Awesome Headphones for Running – Life Acoustics Review
I’ve run a couple of ultra marathons, a marathon, and a slew of half marathons. All of these races require a lot of training in isolation. As much as I try to coordinate runs with friends, I never run dependably with others. For this reason, I listen to a lot of stuff from my phone as I run. Music, podcasts, I pass my time with others talking and singing into my ear holes.
Over the years I’ve run with a lot of different types of headphones for running with varying degrees of success. Headphones that wrap around the back of your head/neck are heavy, clunky, and restrict movement. Buds like those that come with an iPhone never stay in. I’ve had Yurbuds and they worked ok, but over time the rubber tips fall off constantly. I’ve worn Beats by Dre exactly 0 times (anecdotally, if you’re running with giant cans on your head, knock it off, you can do better).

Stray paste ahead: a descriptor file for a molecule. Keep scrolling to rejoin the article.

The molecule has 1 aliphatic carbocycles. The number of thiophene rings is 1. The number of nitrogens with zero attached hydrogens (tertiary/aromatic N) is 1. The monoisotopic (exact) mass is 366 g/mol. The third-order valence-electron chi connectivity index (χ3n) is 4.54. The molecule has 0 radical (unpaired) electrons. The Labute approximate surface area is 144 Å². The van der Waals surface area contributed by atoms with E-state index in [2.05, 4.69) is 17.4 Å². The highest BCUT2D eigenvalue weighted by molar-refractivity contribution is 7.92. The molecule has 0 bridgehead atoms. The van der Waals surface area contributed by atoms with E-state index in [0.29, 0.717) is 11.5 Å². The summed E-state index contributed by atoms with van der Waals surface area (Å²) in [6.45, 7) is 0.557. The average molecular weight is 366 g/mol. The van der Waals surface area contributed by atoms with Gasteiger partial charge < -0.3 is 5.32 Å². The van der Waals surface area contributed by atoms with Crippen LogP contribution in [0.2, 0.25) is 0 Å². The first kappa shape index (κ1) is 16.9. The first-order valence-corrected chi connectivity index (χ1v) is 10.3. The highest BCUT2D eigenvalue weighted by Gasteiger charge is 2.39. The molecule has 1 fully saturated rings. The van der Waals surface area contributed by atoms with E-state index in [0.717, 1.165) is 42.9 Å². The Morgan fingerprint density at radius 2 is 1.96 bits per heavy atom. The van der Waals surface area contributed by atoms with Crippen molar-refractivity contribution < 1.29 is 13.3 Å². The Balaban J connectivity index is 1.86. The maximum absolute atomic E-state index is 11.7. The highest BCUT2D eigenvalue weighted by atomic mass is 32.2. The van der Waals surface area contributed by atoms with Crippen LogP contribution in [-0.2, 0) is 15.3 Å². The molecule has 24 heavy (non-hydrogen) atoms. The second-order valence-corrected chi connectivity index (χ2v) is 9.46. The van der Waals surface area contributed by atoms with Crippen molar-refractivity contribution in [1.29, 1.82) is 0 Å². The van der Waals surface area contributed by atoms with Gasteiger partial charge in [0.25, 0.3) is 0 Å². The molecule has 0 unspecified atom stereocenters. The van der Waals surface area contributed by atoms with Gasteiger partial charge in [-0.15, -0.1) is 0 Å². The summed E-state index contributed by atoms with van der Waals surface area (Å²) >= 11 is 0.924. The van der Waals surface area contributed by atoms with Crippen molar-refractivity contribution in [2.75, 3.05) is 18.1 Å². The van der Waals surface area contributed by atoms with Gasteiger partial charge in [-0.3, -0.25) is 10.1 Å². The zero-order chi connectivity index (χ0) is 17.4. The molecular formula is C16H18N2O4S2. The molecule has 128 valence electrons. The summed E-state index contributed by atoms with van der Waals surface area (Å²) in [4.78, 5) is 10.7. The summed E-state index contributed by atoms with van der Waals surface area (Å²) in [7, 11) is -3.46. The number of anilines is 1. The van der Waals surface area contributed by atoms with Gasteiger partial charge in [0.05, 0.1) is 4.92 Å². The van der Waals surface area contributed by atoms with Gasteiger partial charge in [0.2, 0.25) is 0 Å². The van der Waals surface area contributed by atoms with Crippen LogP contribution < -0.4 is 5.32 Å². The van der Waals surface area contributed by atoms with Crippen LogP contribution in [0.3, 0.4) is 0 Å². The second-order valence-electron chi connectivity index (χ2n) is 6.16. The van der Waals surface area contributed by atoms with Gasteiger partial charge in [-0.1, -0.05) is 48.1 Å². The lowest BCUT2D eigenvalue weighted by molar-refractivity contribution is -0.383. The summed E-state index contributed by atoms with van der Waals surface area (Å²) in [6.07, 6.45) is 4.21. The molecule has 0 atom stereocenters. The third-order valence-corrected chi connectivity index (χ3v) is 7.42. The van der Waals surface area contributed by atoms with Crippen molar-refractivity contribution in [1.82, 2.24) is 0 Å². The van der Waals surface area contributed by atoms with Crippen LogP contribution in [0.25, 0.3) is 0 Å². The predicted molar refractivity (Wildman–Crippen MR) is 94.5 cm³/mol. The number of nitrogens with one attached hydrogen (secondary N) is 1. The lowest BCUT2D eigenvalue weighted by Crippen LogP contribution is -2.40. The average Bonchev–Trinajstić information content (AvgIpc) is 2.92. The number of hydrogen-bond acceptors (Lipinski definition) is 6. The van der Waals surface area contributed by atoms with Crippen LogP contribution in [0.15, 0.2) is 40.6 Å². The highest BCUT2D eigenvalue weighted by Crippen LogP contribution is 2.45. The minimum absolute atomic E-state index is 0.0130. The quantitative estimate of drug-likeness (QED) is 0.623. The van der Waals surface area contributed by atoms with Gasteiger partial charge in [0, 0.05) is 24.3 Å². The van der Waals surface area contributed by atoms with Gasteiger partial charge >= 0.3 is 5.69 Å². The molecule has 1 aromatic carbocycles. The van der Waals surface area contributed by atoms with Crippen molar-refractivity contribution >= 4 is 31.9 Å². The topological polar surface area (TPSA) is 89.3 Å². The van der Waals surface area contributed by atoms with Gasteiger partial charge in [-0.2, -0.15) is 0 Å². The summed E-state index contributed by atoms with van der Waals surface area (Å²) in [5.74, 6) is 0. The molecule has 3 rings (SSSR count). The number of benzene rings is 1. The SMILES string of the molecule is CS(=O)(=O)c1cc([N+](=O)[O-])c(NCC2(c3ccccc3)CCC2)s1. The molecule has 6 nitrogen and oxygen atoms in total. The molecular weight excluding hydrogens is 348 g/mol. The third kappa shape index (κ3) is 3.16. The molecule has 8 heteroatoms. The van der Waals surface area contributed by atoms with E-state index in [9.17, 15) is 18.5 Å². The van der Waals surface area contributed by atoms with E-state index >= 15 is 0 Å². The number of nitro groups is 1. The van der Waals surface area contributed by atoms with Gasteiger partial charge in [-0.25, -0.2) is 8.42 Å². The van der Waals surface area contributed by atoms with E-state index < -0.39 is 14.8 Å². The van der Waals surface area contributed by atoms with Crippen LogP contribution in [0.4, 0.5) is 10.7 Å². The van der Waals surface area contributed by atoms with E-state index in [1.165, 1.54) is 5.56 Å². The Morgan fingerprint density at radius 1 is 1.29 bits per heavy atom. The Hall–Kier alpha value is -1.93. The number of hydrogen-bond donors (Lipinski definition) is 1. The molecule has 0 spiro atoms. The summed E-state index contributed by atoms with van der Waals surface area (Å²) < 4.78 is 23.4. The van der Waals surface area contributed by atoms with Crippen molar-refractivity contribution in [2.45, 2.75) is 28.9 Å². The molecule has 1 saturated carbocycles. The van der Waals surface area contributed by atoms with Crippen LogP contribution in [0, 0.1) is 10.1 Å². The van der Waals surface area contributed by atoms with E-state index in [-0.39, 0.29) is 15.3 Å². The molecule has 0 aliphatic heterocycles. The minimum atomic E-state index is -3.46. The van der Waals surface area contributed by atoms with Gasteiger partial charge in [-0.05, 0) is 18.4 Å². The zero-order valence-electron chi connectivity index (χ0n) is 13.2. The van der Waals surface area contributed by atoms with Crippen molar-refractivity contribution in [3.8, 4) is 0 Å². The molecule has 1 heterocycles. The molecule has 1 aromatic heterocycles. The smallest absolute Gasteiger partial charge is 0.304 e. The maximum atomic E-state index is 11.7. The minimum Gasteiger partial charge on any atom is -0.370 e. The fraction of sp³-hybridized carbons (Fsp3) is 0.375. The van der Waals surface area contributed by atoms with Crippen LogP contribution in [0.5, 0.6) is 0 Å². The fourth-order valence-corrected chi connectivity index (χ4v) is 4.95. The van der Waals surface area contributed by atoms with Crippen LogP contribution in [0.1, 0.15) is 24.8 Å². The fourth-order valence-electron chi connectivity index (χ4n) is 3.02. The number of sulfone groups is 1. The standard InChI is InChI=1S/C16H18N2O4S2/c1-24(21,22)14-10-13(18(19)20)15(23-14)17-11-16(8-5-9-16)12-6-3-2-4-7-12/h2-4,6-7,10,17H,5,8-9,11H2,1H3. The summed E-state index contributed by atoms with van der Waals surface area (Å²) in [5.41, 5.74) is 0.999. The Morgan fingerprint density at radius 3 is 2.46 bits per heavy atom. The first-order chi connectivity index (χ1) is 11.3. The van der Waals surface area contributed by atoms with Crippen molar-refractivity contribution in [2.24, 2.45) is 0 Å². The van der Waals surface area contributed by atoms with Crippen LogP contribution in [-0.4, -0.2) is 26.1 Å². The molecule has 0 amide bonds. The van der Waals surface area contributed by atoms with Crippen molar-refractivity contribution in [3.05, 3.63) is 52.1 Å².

But here’s the thing about headphones: they’re completely subjective. Fit is everything! It doesn’t matter if the headphones you’re wearing sound so good you keep turning around expecting to see Rod Stewart singing just for you. If your headphones aren’t on, sound quality doesn’t matter. Conversely, headphones that fit like a glove but sound terrible make it a frustrating experience as well. How I perceive a pair of headphones to fit and sound may be completely different than your (wrong!) opinion. I’ve been on a quest to find headphones that fit that sweet spot of comfort and sound perfectly, and I still haven’t found what I’m looking for.
Introducing Life Acoustics
Recently I was introduced to a new company called Life Acoustics. Life Acoustics are in the headphone game and they’ve produced an interesting set of headphones they let me try. Partnering with an audiologist, they claim to have “revolutionized the earphone market.”
I judge headphones on the aforementioned two categories of fit and sound and they faired well in both categories.